Image courtesy: 
My husband and I walked into all of them one weekend at a time, with no want or need, but just an inquisitive mind. And the dreary, deserted look of the malls haunted us. The shops and the shopkeepers looked starved of customers, the customers looked aloof whose only interest lied in the food courts and of the various palates available to try, the slogans screamed into the concrete structures not touching the buyers minds or hearts and yet they multiply, a dime a dozen by the day… the Malls!
I am missing something, Big Time… U know what?! the buzz in a market place, the want in a customer’s life, the sound of real money in his pocket, the hope of a growing economy in his heart and a brimming shopping cart that summarizes all of the above. May be the Malls wouldn’t look so parched then!

Kulhad Wali Chai…

Oh I love Winters… my favourite time of the year… the warmth of the blankets and the rajaais, the dohars and the shawls, the oh-so-clumsy monkey caps and the very sylish mufflers… the dread of touching cold water, the romanticism of sitting by a camp fire, the soft smelling cold-creams and moisturisers, the wearing of skin-coloured socks with hawai-chappals, the roasted moongphalis, the garma garam kababs, the strong espresso and the earthy tea in a kulhad nestled in between our palms and the warmth of the kulhad adding to the coziness that winter brings in our life…. oh, i miss winter and i love winter and most of all, I love and miss Kulhads!

What are kulhads… well they are traditional terracotta cups without handles used to serve tea, coffee, lassi, kulfi …
They are unglazed and crude to look at and the hot tea would have lent a moist wet earthy fragrance to the entire experience of sipping chai from a kulhad and that is what makes it so amazing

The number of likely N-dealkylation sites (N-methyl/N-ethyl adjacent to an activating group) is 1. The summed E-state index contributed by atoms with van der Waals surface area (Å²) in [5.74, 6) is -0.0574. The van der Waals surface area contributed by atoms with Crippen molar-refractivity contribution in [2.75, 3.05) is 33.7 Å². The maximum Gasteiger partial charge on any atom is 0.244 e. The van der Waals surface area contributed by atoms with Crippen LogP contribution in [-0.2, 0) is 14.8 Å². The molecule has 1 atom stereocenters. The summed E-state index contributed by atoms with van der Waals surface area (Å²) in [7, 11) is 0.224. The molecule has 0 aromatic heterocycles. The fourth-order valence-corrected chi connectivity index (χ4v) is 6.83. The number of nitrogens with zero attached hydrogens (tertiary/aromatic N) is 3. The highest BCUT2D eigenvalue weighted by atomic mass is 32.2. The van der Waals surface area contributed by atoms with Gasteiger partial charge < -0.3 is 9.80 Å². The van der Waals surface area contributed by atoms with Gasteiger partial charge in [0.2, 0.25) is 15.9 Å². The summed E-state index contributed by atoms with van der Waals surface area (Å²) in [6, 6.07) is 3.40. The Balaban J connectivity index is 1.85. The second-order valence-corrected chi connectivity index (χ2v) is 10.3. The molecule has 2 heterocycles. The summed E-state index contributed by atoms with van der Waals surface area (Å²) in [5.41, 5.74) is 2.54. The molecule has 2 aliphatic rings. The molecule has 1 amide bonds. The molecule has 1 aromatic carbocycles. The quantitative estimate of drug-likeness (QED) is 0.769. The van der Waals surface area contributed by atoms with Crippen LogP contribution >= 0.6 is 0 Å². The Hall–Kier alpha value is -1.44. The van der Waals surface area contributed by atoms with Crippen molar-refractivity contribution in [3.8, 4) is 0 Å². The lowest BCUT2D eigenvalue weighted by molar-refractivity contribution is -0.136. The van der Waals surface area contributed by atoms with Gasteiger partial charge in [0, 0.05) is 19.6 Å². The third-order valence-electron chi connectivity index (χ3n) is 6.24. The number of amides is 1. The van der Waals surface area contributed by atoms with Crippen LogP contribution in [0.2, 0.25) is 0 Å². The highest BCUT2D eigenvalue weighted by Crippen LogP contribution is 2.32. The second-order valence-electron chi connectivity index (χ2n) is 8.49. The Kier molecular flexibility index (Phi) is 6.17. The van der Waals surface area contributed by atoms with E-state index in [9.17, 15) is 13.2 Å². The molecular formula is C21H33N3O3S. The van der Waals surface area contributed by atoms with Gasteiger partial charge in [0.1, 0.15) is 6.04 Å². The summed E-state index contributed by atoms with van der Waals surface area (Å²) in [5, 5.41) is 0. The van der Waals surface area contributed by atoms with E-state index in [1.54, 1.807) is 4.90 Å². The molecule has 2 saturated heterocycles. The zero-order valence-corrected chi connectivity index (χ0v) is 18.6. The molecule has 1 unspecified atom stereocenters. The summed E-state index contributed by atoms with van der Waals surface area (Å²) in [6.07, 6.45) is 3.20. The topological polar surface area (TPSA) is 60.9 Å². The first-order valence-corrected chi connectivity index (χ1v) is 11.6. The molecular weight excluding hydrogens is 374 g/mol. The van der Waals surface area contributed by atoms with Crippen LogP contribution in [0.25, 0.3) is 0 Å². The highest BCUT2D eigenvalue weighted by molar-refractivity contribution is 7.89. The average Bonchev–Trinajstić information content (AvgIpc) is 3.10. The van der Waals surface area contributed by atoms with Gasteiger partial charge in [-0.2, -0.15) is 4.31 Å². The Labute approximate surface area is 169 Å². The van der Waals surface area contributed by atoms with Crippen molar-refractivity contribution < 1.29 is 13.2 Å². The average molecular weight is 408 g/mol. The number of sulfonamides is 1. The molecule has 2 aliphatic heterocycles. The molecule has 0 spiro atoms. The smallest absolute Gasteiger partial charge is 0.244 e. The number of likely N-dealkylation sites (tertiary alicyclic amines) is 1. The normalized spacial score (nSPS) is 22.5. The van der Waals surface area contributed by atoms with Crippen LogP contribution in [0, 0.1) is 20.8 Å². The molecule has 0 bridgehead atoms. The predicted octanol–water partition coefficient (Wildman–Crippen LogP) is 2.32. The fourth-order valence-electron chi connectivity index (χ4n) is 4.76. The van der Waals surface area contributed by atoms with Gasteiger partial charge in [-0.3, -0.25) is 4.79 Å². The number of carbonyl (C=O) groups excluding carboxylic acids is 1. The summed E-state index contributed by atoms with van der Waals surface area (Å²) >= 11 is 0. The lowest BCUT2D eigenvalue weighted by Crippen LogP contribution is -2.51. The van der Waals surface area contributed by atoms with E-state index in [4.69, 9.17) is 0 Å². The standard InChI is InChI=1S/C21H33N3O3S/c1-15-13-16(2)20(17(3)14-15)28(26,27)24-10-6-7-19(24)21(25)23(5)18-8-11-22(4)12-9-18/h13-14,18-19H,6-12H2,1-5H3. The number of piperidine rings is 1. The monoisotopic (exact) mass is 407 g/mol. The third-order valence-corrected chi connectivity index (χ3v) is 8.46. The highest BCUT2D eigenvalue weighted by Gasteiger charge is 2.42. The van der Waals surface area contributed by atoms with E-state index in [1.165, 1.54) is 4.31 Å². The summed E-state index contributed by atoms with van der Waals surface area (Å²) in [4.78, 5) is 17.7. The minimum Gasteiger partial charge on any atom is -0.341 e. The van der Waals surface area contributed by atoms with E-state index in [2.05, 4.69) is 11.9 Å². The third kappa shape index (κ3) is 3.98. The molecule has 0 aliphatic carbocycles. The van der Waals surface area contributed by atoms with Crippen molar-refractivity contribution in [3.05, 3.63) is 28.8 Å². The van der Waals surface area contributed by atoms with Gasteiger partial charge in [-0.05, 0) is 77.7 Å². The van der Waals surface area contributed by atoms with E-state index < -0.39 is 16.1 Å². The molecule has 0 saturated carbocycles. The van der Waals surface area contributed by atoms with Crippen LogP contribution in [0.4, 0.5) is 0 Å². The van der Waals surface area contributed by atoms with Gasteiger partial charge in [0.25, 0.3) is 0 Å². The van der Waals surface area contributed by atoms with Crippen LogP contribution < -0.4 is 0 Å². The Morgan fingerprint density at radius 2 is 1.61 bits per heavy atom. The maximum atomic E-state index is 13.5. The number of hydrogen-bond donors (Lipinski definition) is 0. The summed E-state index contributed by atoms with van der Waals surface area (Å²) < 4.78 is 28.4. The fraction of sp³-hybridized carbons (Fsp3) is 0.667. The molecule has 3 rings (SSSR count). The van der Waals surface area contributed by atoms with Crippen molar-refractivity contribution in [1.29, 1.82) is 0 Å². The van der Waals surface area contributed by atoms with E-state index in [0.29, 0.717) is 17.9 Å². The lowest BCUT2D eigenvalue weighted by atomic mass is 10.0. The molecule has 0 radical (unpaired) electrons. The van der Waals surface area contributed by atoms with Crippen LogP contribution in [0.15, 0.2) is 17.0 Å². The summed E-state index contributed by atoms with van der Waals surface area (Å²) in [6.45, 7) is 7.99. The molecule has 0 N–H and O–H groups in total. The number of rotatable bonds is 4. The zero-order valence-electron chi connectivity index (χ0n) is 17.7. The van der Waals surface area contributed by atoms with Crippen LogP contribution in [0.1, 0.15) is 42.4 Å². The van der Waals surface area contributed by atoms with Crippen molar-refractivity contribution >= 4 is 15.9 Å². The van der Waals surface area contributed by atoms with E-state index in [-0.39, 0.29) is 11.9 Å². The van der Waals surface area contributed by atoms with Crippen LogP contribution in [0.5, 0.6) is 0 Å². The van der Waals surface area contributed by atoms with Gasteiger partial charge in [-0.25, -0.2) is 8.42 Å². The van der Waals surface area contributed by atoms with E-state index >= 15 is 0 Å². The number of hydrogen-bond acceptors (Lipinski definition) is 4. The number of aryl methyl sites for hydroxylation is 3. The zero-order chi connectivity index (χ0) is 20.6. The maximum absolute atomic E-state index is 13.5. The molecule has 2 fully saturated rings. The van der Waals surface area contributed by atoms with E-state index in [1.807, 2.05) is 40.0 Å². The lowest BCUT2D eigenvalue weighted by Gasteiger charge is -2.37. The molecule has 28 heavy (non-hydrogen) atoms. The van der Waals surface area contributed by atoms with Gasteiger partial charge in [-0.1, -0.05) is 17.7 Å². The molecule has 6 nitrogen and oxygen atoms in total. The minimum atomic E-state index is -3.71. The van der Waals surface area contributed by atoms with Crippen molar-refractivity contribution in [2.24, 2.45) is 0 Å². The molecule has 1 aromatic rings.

My mum’s from Uttar Pradesh and our winters in childhood were always in UP… Kanpur and Varanasi to be precise and we used to look forward to the kulhad experience… We never had that in Bombay and we hated the cheap plastic cups and thermocol glasses that were handed out to us in the trains when we asked for tea or coffee…

I miss the kulhad… there is so much being talked about the environment and the harm that the plastics can do to us… then why isn’t anyone trying to revive the Kulhad? While I do know that one minister in India had tried to bring back the kulhad to it’s good old glamour and utility, but it fizzled out because of the continued use of plastic and paper cups.

There are lots of things that constituted to make my childhood earthy and beautiful which I fear my little one may not even get exposed to by the time she is a little older. I am not an environmentalist and wouldn’t know the intricacies of choosing or not choosing kulhads over paper cups. I wouldn’t even know the nitty-gritties of business if there were any, attached to the whole idea of wanting to get back the kulhad…

All I know that as a consumer I am losing out on some amazing experience, miss some very earthy memories and really wish we could do our bit to bring it back… however, obsolete many people may think it was or is, the kulhad sure holds a prized place in my memory and my winters are not complete without it.